Last Tuesday marked the first day of my semester’s literature course. I consider myself to be a bit of a voracious reader, seeing as I spend a large chunk of my time in the library, reading or finding books, and then talking about them. Totally excited for the class, I sat down and waited for the rest of my classmates to trickle in.
I was sandwiched between two people, both book enthusiasts like me, of course. But as I overheard their conversations, my heart started to sink. They were throwing around names of novels I’d never read, fervently discussed exactly which Kurt Vonnegut novel was his best, and I found myself completely left out of the conversation because I had not read even two of the books they were discussing. I’d read one of them, in high school, but I couldn’t quote what was on page 15 and say it changed my life like they could. For a minute, I felt like a “bad” book nerd. What was my favorite book? It wasn’t written by Geoffrey Chaucer or Shakespeare. It was a YA novel, and is probably the same favorite book as throngs of other teenagers.
Later as I sat in the library and browsed, I started to think about what truly made someone a book nerd or a voracious reader or a book lover. And that’s when I decided upon my personal definition- someone who enjoys reading books.
It’s that simple!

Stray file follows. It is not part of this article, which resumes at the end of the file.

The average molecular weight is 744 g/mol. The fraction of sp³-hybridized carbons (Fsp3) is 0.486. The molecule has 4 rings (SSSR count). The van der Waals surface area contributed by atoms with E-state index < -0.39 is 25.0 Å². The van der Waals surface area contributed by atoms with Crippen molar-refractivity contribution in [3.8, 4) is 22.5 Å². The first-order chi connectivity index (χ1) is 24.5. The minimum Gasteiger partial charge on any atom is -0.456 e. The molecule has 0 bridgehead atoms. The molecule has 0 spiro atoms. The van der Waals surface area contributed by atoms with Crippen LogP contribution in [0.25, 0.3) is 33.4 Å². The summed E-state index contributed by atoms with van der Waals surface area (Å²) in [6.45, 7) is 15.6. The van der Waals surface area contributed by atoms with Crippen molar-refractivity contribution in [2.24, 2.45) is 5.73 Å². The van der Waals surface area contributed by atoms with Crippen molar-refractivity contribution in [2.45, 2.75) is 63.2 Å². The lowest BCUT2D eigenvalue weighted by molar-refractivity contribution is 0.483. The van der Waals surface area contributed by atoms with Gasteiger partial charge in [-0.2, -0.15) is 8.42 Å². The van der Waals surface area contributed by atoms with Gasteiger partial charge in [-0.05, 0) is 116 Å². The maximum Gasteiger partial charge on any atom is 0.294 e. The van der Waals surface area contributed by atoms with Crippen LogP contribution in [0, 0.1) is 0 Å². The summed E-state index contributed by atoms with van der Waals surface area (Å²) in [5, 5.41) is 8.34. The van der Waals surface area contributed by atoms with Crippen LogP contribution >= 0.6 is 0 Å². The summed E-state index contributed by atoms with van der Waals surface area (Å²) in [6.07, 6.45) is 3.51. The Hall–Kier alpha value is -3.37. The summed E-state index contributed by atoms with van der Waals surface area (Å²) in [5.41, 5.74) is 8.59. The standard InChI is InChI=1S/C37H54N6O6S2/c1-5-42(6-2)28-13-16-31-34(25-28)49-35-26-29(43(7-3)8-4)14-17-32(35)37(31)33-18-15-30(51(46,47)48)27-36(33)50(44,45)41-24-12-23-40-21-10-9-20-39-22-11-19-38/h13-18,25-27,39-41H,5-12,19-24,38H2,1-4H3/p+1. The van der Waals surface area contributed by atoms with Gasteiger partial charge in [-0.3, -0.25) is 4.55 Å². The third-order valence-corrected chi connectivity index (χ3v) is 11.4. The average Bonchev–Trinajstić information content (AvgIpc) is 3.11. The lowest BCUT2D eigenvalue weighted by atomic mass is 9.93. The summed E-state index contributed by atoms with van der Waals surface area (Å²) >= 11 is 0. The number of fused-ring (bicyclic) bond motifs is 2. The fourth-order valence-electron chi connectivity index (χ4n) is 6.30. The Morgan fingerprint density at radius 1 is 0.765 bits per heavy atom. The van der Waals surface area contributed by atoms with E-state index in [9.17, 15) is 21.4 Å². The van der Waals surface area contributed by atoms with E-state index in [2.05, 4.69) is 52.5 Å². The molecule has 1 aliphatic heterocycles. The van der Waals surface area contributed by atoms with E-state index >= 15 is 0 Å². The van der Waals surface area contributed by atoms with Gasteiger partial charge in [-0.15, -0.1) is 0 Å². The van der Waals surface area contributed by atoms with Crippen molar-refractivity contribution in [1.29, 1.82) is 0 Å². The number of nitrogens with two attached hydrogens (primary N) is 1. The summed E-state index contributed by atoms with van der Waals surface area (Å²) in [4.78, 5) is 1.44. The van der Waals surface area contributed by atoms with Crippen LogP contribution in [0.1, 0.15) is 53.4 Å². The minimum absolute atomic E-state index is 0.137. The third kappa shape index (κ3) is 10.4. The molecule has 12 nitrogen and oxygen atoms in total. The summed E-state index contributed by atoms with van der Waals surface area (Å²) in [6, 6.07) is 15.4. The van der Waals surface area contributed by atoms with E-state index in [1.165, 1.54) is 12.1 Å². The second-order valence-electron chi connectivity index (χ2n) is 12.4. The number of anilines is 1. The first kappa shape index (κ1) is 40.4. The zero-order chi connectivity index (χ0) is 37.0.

You don’t need to memorize Shakespeare and read elevated literary fiction and have pretentious discussions on the use of allusions in Hemingway’s works in order to be a book enthusiast. You don’t need to feel bad about reading YA or comic books; whatever you read is awesome! Reading is awesome. If you read books, we’re best friends. Besides, you should enjoy what you read. Don’t read because someone else makes you- find a book YOU enjoy, and read it. Have a good time!
One good thing I did get out of this experience, though, was exposure to books I’d never considered reading before. For a while I’ve been waffling about trying more adult fiction, but I didn’t know where to start. I think when I was younger I told myself that I couldn’t relate to older, married characters with children in novels so I shouldn’t read books about them, but really, you can read whatever it is you want. This got me to start a book called The Secret Life of Bees by Sue Monk Kidd, which I currently adore.
It was wildly popular when it came out a few years ago, so I imagine many of you are nodding your heads and going, Yeah! I know that book! There’s a reason so many people bought and read this book; it’s moving and beautifully written, and I can’t wait to share my thoughts on it with you once I complete it and get all my emotions in order.
This post is all serving as an announcement of sorts that I will be beginning to review some more “literary” fiction in addition to the usual YA on this blog. We read quite a bit for my literature course, and I figure why not tell you guys about some of those in addition to what I’m reading for leisure?
Let me know what your thoughts are on the subject down in the comments below! Also, be sure to give me any recommendations you have because I am truly lost in terms of where to start with Vonnegut (besides Slaughterhouse Five) and other popular adult authors of our day.